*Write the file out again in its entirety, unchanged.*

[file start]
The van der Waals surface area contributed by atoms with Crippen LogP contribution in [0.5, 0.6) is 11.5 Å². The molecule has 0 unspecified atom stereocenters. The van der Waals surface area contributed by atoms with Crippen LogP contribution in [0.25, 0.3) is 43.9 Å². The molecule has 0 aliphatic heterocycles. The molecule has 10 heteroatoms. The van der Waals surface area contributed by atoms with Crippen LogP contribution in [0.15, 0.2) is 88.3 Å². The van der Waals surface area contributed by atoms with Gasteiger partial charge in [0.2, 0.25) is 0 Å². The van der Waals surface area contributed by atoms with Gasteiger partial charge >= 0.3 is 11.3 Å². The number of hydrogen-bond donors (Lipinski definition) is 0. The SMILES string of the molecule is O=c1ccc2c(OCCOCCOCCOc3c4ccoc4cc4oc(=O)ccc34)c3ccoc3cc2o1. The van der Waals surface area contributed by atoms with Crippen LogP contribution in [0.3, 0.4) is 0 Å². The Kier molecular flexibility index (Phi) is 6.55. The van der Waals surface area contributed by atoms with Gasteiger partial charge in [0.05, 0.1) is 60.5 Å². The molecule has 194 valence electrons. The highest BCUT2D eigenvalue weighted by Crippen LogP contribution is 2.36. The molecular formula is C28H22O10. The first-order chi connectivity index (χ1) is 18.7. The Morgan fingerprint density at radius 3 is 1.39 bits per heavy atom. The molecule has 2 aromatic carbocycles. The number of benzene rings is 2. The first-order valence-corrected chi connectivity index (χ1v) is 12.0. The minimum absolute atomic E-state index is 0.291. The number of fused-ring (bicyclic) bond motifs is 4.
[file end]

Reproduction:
The van der Waals surface area contributed by atoms with Crippen LogP contribution in [0.5, 0.6) is 11.5 Å². The molecule has 0 unspecified atom stereocenters. The van der Waals surface area contributed by atoms with Crippen LogP contribution in [0.25, 0.3) is 43.9 Å². The molecule has 0 aliphatic heterocycles. The molecule has 10 heteroatoms. The van der Waals surface area contributed by atoms with Crippen LogP contribution in [0.15, 0.2) is 88.3 Å². The van der Waals surface area contributed by atoms with Gasteiger partial charge in [0.2, 0.25) is 0 Å². The van der Waals surface area contributed by atoms with Gasteiger partial charge >= 0.3 is 11.3 Å². The number of hydrogen-bond donors (Lipinski definition) is 0. The SMILES string of the molecule is O=c1ccc2c(OCCOCCOCCOc3c4ccoc4cc4oc(=O)ccc34)c3ccoc3cc2o1. The van der Waals surface area contributed by atoms with Crippen LogP contribution in [0.3, 0.4) is 0 Å². The Kier molecular flexibility index (Phi) is 6.55. The van der Waals surface area contributed by atoms with Gasteiger partial charge in [0.05, 0.1) is 60.5 Å². The molecule has 194 valence electrons. The highest BCUT2D eigenvalue weighted by Crippen LogP contribution is 2.36. The molecular formula is C28H22O10. The first-order chi connectivity index (χ1) is 18.7. The Morgan fingerprint density at radius 3 is 1.39 bits per heavy atom. The molecule has 2 aromatic carbocycles. The number of benzene rings is 2. The first-order valence-corrected chi connectivity index (χ1v) is 12.0. The minimum absolute atomic E-state index is 0.291. The number of fused-ring (bicyclic) bond motifs is 4.